Here begins our series of articles on the History of Christmas.
The Advent Season — Advent means the “coming” of the Christ Child — is marked by the four Sundays before Christmas and is celebrated in the church calendar as one the most festive seasons of the year.
As we shall see, many of the traditions, customs, and stories of the Advent Season have Christian roots while others have non-Christian sources. Some are legendary, and others are firmly rooted in history.
It is perhaps ironic that the actual date for the Nativity or birth of the Christ Child, which our Western calendar system is based upon, is not known with certainty. Indeed, the Feast of Christmas was not an early festival for the church, like Resurrection Sunday (Easter) was, and in fact did not see general observance until the 4th century. The western church did not agree upon the current date of December 25 until the early part of the 5th century under Pope Leo I, though this date for Christmas was first mentioned in the 4th century illuminated manuscript the Chronography of 354. Some historians suggested that the date of Christmas was derived as 9 months after the Annunciation (to Mary) which is celebrated on March 25. Many 18th century scholars, including Isaac Newton, argued that this date was picked to supplant the pagan year-end holiday Saturnalia that was celebrated by the Romans and many of whose customs survive today: decorations of evergreen, holly, mistletoe, feasting and the exchange of gifts.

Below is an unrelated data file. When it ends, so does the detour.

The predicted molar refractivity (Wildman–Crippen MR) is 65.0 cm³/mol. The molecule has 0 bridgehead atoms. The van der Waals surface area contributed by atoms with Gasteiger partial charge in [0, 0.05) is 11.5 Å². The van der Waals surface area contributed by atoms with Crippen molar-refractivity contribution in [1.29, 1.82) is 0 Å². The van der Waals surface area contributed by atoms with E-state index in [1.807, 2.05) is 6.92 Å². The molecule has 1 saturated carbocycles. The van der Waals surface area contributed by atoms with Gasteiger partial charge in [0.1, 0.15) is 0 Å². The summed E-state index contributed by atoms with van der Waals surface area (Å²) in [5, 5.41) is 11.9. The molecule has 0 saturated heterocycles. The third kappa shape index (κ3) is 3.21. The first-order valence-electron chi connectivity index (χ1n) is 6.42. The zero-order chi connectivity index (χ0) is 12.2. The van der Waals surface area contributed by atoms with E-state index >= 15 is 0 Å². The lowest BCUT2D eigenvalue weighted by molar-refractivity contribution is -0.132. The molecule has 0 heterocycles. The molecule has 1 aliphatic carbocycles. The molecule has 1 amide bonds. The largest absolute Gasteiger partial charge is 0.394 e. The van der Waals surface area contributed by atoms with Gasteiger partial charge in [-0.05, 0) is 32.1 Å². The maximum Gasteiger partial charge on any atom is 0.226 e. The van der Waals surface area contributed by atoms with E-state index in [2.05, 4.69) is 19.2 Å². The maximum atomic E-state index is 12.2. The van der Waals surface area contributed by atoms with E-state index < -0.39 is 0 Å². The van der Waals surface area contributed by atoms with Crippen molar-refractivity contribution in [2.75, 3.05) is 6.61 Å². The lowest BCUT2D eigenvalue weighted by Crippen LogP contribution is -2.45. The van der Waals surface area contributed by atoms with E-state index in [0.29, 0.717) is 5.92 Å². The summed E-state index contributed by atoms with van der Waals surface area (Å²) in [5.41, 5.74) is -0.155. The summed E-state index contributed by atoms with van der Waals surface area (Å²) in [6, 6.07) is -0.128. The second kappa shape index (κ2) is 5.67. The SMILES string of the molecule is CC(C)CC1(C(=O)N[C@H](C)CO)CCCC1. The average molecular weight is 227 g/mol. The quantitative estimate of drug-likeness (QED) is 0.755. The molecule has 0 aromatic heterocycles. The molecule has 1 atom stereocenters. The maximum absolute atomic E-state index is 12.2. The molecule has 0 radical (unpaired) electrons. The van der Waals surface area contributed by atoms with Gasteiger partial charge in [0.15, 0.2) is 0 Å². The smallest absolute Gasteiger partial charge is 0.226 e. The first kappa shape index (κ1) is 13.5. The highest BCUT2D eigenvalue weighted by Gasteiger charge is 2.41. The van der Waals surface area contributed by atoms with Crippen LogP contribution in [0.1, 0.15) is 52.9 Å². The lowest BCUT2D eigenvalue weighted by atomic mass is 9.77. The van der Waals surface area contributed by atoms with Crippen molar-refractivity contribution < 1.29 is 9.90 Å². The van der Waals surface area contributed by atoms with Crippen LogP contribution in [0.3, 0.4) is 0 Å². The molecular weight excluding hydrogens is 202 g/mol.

December 25, the ancient date for their Winter Solstice, was celebrated as the birthday of the “unconquerable sun” or dies natalis solis invicti when the sun’s transit was in the lowest point on the horizon with the shortest “day” of the year and then with longer days coming began its transit northward. Under the Christian calendar the 25th was to become known as the birth of the unconquerable Son.
Bill Petro, your friendly neighborhood historian